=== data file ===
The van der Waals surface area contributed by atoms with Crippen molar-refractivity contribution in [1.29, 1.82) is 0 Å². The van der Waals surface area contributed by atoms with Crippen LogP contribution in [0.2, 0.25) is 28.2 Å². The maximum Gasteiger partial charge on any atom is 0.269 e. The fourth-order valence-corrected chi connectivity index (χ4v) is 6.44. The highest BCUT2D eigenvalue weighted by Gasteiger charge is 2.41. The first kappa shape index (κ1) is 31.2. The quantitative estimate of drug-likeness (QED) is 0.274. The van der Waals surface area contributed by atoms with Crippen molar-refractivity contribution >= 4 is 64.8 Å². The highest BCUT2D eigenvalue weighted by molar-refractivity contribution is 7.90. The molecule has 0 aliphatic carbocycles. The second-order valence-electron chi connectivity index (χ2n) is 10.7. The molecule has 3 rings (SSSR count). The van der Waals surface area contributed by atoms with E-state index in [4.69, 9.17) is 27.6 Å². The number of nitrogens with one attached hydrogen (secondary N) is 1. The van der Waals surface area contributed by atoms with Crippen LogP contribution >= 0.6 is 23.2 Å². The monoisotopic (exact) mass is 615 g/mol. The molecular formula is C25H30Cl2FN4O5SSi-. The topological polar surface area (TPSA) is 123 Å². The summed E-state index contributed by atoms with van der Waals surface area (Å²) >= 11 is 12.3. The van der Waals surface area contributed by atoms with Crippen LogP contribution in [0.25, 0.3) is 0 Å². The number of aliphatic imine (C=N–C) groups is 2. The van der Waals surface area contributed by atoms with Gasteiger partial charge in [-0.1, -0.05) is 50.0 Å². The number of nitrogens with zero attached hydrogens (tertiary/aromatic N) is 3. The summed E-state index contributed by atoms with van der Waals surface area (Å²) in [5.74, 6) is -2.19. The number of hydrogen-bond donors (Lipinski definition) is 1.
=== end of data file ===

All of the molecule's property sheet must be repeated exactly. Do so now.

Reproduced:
The van der Waals surface area contributed by atoms with Crippen molar-refractivity contribution in [1.29, 1.82) is 0 Å². The van der Waals surface area contributed by atoms with Crippen LogP contribution in [0.2, 0.25) is 28.2 Å². The maximum Gasteiger partial charge on any atom is 0.269 e. The fourth-order valence-corrected chi connectivity index (χ4v) is 6.44. The highest BCUT2D eigenvalue weighted by Gasteiger charge is 2.41. The first kappa shape index (κ1) is 31.2. The quantitative estimate of drug-likeness (QED) is 0.274. The van der Waals surface area contributed by atoms with Crippen molar-refractivity contribution >= 4 is 64.8 Å². The highest BCUT2D eigenvalue weighted by molar-refractivity contribution is 7.90. The molecule has 0 aliphatic carbocycles. The second-order valence-electron chi connectivity index (χ2n) is 10.7. The molecule has 3 rings (SSSR count). The van der Waals surface area contributed by atoms with E-state index in [4.69, 9.17) is 27.6 Å². The number of nitrogens with one attached hydrogen (secondary N) is 1. The van der Waals surface area contributed by atoms with Crippen LogP contribution >= 0.6 is 23.2 Å². The monoisotopic (exact) mass is 615 g/mol. The molecular formula is C25H30Cl2FN4O5SSi-. The topological polar surface area (TPSA) is 123 Å². The summed E-state index contributed by atoms with van der Waals surface area (Å²) >= 11 is 12.3. The van der Waals surface area contributed by atoms with Crippen LogP contribution in [0.25, 0.3) is 0 Å². The number of aliphatic imine (C=N–C) groups is 2. The van der Waals surface area contributed by atoms with Gasteiger partial charge in [-0.1, -0.05) is 50.0 Å². The number of nitrogens with zero attached hydrogens (tertiary/aromatic N) is 3. The summed E-state index contributed by atoms with van der Waals surface area (Å²) in [5.74, 6) is -2.19. The number of hydrogen-bond donors (Lipinski definition) is 1.